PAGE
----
Green-ITInnovation

Mauritius’ Sea Water Cooled Data Centre: Not Just a Drop in the Ocean?

The island country of Mauritius is using sea water cooling in its bid to become a major outsourced data-centre player

Mauritius, the island nation in the Indian Ocean, off the coast of Africa, will next year be running the world’s first sea water air conditioned (SWAC) data centre – and hopes to use it to become a world player.

Drawing cold sea water from nearly 2000 metres down to cool its heat exchanges, the 102 hectare, tier 4 data centre will come on-stream from December 2010. It will also use renewable electricity, generated from from fuel based on sugar cane, and promises 30 to 40 percent cost savings over conventional data centres.

Using deep sea pipes located off the west coast of the island, Mauritius will pump in a massively sustainable natural resource to hit the main cost ‘pain point’ in all modern data centres, namely cooling.

Mauritius is using Makai Ocean Engineering as a partner to build the sea water cooling system. Makai has been working on the technology for some time, and has several projects, but Mauritius will apparently be the first data centre to use it.

Better connectivity

“We have tuned up an ecosystem of IT resources and services to be able to serve companies on a global basis,” said the Hon. Mohammed Asraf Ally Dulull, Minister of Information & Communication Technology last week. He delivered the keynote at a summit designed to promote the eco-park which will house the data centre.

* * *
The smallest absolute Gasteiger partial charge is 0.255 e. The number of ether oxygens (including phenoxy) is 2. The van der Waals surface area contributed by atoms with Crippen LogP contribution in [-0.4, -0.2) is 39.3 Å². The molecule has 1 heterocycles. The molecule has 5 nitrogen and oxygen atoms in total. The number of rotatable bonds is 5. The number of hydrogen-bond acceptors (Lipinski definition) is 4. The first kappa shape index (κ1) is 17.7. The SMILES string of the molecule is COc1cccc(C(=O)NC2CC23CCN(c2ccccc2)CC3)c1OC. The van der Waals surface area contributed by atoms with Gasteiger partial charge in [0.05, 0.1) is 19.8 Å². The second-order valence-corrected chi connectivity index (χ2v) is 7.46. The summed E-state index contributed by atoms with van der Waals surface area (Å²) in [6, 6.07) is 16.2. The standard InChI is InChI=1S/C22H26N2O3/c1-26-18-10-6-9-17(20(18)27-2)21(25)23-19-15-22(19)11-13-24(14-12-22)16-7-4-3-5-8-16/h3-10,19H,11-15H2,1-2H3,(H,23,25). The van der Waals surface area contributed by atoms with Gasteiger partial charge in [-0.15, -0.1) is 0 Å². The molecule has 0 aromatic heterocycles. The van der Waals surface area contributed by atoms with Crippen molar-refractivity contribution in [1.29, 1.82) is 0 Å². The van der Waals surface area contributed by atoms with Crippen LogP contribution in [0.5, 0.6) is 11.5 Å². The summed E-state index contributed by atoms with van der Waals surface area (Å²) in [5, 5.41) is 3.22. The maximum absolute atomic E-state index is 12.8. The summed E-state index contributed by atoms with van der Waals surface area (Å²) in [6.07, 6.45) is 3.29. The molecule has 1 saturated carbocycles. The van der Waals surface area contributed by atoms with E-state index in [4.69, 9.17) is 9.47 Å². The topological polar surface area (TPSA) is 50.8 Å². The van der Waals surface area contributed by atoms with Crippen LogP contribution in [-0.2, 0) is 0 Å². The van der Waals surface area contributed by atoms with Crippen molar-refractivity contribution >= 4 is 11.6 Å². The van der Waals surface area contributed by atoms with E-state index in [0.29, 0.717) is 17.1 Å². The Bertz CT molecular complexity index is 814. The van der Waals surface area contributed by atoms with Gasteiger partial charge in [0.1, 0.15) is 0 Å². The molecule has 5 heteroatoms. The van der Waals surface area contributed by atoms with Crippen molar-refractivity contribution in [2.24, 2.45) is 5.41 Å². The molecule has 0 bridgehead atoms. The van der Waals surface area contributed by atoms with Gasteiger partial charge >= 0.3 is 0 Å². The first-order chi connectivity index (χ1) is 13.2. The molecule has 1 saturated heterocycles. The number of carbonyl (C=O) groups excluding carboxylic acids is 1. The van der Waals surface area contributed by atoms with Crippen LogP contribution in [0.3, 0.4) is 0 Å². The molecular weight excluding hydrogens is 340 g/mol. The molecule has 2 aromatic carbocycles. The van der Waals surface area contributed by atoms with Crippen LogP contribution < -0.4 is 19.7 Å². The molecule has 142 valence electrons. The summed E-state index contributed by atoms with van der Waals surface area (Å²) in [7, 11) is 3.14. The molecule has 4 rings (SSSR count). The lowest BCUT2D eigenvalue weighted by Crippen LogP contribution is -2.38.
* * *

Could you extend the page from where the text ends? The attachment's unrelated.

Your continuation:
“Should Mauritius be the data centre for Africa?” asked the minister. “Of course there are bandwidth considerations, but we have provisioned to plug into more undersea cables and improve this.”

Sustainable data resources are of limited worth if the world is not able to connect to them, so it is no surprise to find that Mauritius is urgently upping its international links to more than one fibre optic under-sea cable.

Connecting to both the Indian subcontinent and African coastal cables will be important not only from a speed perspective, but also to provide backup if a connection is lost.

As new rich-media Internet services including video continue to grow alongside ecommerce and proliferating global broadband penetration, the carbon footprint left by our demand for data is coming to the fore.

Power typically makes up from 40 to 60 percent of the cost of running a data silo of reasonable size, and its efficiency is measured by Power Usage Effectiveness (PUE) – the ratio of power consumed by the centre, to power used in the IT kit..

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